Energy technology trends move fast. The market for digital solutions to advance energy efficiency and solar power is growing. Two buzzwords at the beginning of 2017 are ‘big data’ and ‘Internet of Things (IoT).’ Data, analytics and computing today have the muscle power to revolutionize global energy systems. So do smart-grid technologies, which are now becoming mainstream topics of discussion.
Greentech Media hosted its annual U.S. Energy Storage Summit 2016 in San Francisco on Dec. 7-8. The conference was packed with high-profile executives representing not only energy storage developers, but also institutional investors. Stationary energy storage is becoming more attractive than ever.
A joint committee of Massachusetts senators and representatives is approaching a decision on the future of solar power. The decision will determine how to modify net metering, an incentive policy that is critical to most solar projects' financial viability. Meanwhile, utilities are unable to plan for their systems and developers have been forced to ice projects at all stages.
As the biggest public funder of projects related to climate change, the Global Environment Facility (GEF) has played a crucial role in removing market barriers to investment in clean energy worldwide. Policy de-risking, investment aggregation mechanisms, and capacity building for banks and governments are key areas where the GEF has worked to increase the flow of financing.
On the surface, Citi’s recommendations of global climate investment goals, published in August in the report “Energy Darwinism II: Why a Low Carbon Future Doesn’t Have to Cost the Earth,” look deceptively simple. But a closer look at the patchwork of international regulations, legislation, and carbon markets reveals that financing clean energy in developing nations may be quite challenging to accomplish.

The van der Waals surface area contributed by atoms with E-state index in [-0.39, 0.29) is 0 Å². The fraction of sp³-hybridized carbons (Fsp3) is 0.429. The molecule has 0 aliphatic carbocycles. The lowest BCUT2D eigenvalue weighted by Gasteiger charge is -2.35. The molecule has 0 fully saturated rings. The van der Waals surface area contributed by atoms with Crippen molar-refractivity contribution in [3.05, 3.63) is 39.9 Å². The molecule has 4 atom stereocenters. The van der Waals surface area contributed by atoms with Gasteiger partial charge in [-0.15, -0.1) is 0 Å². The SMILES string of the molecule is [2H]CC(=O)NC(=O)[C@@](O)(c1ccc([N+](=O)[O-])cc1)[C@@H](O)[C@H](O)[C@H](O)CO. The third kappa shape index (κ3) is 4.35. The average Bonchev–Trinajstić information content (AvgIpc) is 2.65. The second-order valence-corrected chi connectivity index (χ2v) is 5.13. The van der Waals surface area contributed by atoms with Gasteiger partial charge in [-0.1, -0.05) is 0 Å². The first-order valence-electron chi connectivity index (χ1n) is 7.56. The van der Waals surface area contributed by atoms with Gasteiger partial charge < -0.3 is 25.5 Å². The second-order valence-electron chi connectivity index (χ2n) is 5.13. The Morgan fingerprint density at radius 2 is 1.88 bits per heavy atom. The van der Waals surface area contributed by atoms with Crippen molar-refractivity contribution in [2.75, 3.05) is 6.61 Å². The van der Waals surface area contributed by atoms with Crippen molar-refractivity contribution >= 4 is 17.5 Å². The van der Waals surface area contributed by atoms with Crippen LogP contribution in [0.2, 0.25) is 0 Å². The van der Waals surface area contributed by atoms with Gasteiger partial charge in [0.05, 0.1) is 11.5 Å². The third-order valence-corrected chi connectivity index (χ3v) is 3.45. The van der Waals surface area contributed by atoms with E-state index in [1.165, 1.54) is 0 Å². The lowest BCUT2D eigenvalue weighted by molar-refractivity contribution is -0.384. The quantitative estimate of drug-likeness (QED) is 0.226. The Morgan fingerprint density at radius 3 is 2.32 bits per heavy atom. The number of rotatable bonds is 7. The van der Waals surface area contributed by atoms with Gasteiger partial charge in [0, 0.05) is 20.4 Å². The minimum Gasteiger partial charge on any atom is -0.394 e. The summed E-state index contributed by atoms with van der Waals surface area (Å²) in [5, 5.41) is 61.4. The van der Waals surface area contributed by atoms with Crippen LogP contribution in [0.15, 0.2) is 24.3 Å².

The Clean Energy Incentive Program (CEIP) will tap financial resources to help prepare markets for the Clean Power Plan (CPP) in the United States. This two-year voluntary matching fund program will incentivize solar and wind energy in any states that opt into it. It also offers extra leverage for energy efficiency in low-income communities. Clean Energy Finance Forum spoke with Joe Goffman, associate assistant administrator at the EPA, who explained the program, its vision, and its objectives.
Imagine you could design the electricity market in one state from scratch. There are no pre-existing programs to satisfy and no political baggage to consider. Your only guideline is to allow the continued growth of solar power and distributed generation. You’re given a blank slate on which to envision a long-term, sustainable energy market. What would it look like?
They appear periodically, but predictably - media reports about the powerful, corporate utilities seeking to block consumer access to rooftop solar and maintain control of the grid versus the plucky, disruptive solar companies, fighting to bring clean, free power - and energy independence - to the...